Condoms Kept out of Prisons for Fear of Encouraging Sexual Contact
By Timmy Watson in News on Mar 18, 2007 8:20PM
Rep. Bobby Rush and two co-sponsors introduced a bill to the U.S. House of Representatives in January that would allow groups to hand out condoms to inmates. The Tribune reports that inmates are 5 times more likely to contract HIV than others. A similar bill was struck down by an Illinois State House committee 6-5 on Thursday, leaving the controversial and unpopular issue in the hands of the U.S. Senate. The AIDS foundation of Chicago, however, is looking for middle ground with the Illinois Department of Corrections.
The debate is controversial for a few reasons. Most apparent are the reasons that faith based groups have, which is their on message mantra that first ascribes to abstinence only. Handing out condoms, they believe, would also encourage homosexuality. This is to be expected, as this debate has been going on for years. The second issue is that of sexually activity in prisons. Sexual contact is prohibited inside prison walls and legislators along with some at the prison facilities believe handing out condoms would encourage sexual contact.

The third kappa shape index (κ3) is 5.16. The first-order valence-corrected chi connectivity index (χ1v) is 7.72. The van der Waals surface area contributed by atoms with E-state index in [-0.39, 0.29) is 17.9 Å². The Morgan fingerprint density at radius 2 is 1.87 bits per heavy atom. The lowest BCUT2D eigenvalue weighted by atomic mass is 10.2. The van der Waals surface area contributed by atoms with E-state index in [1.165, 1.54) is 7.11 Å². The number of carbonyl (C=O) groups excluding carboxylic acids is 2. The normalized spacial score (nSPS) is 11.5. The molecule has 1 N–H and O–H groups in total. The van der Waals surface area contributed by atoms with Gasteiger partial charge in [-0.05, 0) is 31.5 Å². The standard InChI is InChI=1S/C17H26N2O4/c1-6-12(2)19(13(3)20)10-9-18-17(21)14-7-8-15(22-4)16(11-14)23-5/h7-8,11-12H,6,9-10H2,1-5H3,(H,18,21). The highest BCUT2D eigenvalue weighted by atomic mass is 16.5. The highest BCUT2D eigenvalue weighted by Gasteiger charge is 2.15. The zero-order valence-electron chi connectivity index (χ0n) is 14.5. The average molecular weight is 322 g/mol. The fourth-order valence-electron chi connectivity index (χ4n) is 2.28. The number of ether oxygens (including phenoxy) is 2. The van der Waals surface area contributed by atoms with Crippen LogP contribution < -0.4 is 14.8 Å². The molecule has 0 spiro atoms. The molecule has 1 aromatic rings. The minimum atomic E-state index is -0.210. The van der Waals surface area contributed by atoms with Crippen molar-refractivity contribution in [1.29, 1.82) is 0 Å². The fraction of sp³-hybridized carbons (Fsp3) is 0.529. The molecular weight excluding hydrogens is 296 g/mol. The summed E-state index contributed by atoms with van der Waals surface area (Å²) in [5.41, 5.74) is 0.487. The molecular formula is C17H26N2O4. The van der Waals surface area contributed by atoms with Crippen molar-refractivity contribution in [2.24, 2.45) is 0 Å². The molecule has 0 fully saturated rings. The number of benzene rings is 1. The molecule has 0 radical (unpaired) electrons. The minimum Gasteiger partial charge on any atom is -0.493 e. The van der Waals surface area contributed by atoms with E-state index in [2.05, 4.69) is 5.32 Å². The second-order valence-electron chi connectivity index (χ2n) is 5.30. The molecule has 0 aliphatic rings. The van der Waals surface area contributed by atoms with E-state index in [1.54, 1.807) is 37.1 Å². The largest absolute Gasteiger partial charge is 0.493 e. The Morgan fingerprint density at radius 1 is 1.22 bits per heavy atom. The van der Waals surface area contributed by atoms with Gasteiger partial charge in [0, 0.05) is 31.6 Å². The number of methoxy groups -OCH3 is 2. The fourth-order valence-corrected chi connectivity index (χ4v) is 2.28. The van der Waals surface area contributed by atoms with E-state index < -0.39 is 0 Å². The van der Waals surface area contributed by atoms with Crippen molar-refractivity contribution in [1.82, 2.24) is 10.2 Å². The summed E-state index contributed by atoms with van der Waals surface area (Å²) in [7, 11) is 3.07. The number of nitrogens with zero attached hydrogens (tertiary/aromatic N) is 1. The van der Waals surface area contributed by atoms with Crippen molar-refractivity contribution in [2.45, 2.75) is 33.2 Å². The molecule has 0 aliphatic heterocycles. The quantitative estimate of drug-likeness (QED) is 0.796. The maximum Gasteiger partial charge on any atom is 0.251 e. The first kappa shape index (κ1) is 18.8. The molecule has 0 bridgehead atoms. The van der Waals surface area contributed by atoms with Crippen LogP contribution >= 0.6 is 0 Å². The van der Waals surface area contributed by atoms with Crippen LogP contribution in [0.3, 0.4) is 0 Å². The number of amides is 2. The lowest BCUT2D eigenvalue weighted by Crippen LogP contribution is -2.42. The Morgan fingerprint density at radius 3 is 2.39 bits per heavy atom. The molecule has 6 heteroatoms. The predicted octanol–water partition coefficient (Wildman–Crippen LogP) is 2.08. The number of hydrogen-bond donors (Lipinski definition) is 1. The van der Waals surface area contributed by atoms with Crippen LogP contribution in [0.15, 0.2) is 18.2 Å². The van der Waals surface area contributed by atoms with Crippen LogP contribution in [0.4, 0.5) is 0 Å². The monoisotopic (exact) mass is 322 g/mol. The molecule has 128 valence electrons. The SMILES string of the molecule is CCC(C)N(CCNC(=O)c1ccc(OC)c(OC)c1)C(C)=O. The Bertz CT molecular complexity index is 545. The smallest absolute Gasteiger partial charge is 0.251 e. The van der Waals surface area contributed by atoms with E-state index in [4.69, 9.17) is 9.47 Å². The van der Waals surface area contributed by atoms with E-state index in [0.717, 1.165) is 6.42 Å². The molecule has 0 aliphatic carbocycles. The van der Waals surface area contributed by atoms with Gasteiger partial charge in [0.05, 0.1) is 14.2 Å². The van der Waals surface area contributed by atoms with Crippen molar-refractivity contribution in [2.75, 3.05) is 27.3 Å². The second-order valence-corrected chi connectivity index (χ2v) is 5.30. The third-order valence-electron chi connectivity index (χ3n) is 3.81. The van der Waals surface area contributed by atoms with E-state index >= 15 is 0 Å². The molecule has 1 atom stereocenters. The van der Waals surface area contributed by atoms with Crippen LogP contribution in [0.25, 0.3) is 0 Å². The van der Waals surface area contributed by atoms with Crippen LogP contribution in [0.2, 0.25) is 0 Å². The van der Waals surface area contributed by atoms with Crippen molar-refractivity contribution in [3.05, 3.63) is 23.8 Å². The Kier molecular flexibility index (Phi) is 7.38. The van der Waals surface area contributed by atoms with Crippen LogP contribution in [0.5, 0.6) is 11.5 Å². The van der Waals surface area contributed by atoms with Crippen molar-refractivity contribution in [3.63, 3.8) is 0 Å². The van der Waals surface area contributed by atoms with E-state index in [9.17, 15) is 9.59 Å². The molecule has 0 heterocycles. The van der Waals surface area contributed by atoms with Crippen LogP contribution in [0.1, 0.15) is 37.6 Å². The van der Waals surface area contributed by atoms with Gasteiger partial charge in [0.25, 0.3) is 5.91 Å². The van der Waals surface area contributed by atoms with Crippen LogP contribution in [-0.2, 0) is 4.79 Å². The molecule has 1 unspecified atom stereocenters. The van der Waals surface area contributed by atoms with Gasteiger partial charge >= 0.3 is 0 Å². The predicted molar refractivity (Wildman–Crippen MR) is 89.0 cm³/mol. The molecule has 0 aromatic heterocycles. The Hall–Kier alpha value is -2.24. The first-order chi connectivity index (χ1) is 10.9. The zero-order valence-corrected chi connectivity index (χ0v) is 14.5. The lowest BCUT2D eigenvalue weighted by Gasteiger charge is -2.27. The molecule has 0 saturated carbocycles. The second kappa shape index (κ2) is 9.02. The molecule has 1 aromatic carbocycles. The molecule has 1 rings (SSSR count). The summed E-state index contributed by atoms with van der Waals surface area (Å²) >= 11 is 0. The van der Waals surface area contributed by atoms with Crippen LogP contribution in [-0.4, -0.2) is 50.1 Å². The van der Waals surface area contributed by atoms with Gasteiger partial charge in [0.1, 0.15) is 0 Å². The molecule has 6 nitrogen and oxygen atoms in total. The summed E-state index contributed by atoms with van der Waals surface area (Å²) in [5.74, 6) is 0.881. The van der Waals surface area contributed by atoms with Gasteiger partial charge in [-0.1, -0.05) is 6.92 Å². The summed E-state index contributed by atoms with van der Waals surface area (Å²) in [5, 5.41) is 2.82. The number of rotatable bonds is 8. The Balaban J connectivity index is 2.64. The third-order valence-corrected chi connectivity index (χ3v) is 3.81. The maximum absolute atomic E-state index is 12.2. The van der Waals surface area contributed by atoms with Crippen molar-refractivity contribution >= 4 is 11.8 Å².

Sexual activity is going to occur regardless of whether or not it is prohibited, 1 percent of inmates are raped and while a perpetrator may not use a condom it is pretty irresponsible to restrict access to condoms. Rev. Doris Green, director of community affairs for the AIDS Foundation of Chicago is pushing hard for the bill. She explains to the Trib that she is concerned for the African American community, which accounts for half of the nationwide case of HIV/AIDS. As she explains, "It's about more than just the prisoners." As the men are released they may pass along the infection to family or someone else. Certain prisons, in L.A. and Washington, D.C. allow inmates to receive condoms. The county jail in L.A., however, only allows their gay inmates access to condoms. This may or may not be too effective though, as the article points out, sex between inmates and prison workers is also an issue. Only 13 percent of guards at the D.C. prison indicated that more issues have arisen due to the distribution of condoms.